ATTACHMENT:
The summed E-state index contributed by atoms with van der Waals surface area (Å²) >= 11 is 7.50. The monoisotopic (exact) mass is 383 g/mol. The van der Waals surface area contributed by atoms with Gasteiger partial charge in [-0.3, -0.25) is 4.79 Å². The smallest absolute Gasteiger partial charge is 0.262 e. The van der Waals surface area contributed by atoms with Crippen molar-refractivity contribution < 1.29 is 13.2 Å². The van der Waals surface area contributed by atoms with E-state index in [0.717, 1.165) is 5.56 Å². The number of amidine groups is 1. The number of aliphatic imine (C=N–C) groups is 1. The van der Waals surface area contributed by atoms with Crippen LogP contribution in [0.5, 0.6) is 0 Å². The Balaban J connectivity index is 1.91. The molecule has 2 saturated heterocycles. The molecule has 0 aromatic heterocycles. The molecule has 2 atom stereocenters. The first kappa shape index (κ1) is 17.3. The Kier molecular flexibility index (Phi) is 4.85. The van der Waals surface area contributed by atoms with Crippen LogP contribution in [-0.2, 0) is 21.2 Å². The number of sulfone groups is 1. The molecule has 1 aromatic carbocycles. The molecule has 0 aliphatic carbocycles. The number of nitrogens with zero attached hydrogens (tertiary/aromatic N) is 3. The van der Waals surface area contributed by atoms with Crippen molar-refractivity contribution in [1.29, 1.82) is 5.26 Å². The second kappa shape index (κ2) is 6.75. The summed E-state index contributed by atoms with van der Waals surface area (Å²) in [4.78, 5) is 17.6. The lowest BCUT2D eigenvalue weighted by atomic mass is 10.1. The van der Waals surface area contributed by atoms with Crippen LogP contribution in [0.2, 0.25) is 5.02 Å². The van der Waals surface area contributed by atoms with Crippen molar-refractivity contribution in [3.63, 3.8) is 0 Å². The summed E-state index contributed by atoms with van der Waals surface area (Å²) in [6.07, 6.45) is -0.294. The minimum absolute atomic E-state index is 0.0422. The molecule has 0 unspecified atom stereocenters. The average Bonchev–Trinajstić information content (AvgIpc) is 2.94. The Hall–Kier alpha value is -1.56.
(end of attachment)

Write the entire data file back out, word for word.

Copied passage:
The summed E-state index contributed by atoms with van der Waals surface area (Å²) >= 11 is 7.50. The monoisotopic (exact) mass is 383 g/mol. The van der Waals surface area contributed by atoms with Gasteiger partial charge in [-0.3, -0.25) is 4.79 Å². The smallest absolute Gasteiger partial charge is 0.262 e. The van der Waals surface area contributed by atoms with Crippen molar-refractivity contribution < 1.29 is 13.2 Å². The van der Waals surface area contributed by atoms with E-state index in [0.717, 1.165) is 5.56 Å². The number of amidine groups is 1. The number of aliphatic imine (C=N–C) groups is 1. The van der Waals surface area contributed by atoms with Crippen LogP contribution in [0.5, 0.6) is 0 Å². The Balaban J connectivity index is 1.91. The molecule has 2 saturated heterocycles. The molecule has 0 aromatic heterocycles. The molecule has 2 atom stereocenters. The first kappa shape index (κ1) is 17.3. The Kier molecular flexibility index (Phi) is 4.85. The van der Waals surface area contributed by atoms with Crippen LogP contribution in [-0.2, 0) is 21.2 Å². The number of sulfone groups is 1. The molecule has 1 aromatic carbocycles. The molecule has 0 aliphatic carbocycles. The number of nitrogens with zero attached hydrogens (tertiary/aromatic N) is 3. The van der Waals surface area contributed by atoms with Crippen molar-refractivity contribution in [1.29, 1.82) is 5.26 Å². The second kappa shape index (κ2) is 6.75. The summed E-state index contributed by atoms with van der Waals surface area (Å²) in [4.78, 5) is 17.6. The lowest BCUT2D eigenvalue weighted by atomic mass is 10.1. The van der Waals surface area contributed by atoms with Crippen LogP contribution in [0.2, 0.25) is 5.02 Å². The van der Waals surface area contributed by atoms with Crippen molar-refractivity contribution in [3.63, 3.8) is 0 Å². The summed E-state index contributed by atoms with van der Waals surface area (Å²) in [6.07, 6.45) is -0.294. The minimum absolute atomic E-state index is 0.0422. The molecule has 0 unspecified atom stereocenters. The average Bonchev–Trinajstić information content (AvgIpc) is 2.94. The Hall–Kier alpha value is -1.56.